As the Volkswagen emissions scandal continues to rumble on, it could be set to claim another scalp: Bugatti. Braced to pay almost £5bn towards recalling and fixing millions of cars − and much more in fines and compensation − VW is planning to halt investment in non-core projects, including the iconic supercar brand.
These include a next-generation VW Phaeton, the brand's luxury saloon car, and a replacement for the Bugatti Veyron, which was expected to draw inspiration from the Vision Gran Turismo, shown off just days before the emissions crisis broke. New VW boss Matthias Muller told German media on 6 October that any projects that aren't "absolutely vital" will be cancelled.
Addressing workers at VW's headquarters in Wolfsburg, Muller said: "We will review all planned investments, and what isn't absolutely vital will be cancelled or delayed. I will be completely clear − this won't be painless."
A crisis about a loss of confidence in VW
The former head of Porsche went on: "In addition to the huge financial loss, this crisis is primarily a crisis about a loss of confidence. It affects the core of our company and our identity, our cars, and the essence of the brand: solidity, reliability and credibility."
It is understood that investment in mainstream VW models, like the Golf and Polo, will continue, but Autocar believes development of non-core vehicles, like the Phaeton and new Veyron replacement could be halted. Given Bugatti is a single-car company and the fact that the Veyron is no longer in production and the four-seater Galibier never made it to production there are doubts as to whether the brand will survive at all.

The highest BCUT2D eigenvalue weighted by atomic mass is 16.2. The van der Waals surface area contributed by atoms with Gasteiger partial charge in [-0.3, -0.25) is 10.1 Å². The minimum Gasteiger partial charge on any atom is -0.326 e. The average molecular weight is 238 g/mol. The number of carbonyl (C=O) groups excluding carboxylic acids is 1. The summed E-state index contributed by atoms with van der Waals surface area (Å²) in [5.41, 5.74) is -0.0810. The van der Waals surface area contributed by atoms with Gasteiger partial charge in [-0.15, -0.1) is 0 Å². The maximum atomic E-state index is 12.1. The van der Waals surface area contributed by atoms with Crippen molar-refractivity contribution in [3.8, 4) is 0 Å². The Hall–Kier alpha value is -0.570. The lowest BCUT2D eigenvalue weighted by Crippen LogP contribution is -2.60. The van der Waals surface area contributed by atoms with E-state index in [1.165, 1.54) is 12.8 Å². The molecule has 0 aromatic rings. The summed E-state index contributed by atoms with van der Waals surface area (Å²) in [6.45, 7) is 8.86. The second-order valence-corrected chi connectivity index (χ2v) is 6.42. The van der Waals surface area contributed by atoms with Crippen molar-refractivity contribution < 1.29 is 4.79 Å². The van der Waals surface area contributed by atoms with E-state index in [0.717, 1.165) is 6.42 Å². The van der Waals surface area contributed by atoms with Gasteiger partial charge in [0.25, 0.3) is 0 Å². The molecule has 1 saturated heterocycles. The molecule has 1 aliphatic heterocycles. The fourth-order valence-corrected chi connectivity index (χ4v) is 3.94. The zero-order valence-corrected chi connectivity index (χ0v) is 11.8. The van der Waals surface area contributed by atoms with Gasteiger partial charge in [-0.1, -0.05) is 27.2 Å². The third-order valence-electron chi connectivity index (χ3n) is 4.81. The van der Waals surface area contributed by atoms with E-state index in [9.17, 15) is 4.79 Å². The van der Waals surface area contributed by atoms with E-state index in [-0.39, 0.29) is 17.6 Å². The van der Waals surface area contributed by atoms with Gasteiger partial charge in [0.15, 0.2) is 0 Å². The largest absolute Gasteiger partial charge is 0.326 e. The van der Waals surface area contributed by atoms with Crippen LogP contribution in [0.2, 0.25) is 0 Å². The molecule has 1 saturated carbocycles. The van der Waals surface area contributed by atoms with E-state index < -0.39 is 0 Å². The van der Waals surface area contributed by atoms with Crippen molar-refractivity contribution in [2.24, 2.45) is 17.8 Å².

VW could put Bugatti up for sale, but any potential buyer − or VW, if it keeps it for when the scandal headache subsides − would be urged to proceed with caution. Bugatti was reported by The Economist to have lost an average of £3m on every one of the 450 Veyrons it sold. Clearly, no such project would get the green light in VW's current position of financial turmoil.
Muller said VW engineers are close to working out a solution to the defeat device installed in cars fitted with the EA189 diesel engine. The device could tell when the car's emissions were being tested and altered how the engine worked to produce lower emissions. On the open road some VWs were found to produce up to 40 times more nitrogen oxide (NOx) than is legal in the US.
VW says some cars will only require a software update, whereas others will need hardware modifications. The first recalls will take place in January and are due to be completed by the end of 2016. VW has set up a website to help owners find out if their car is affected and how to get it fixed.
Muller continued: "The technical solutions to the problems are in sight. By contrast, the business and financial consequences are not yet foreseeable."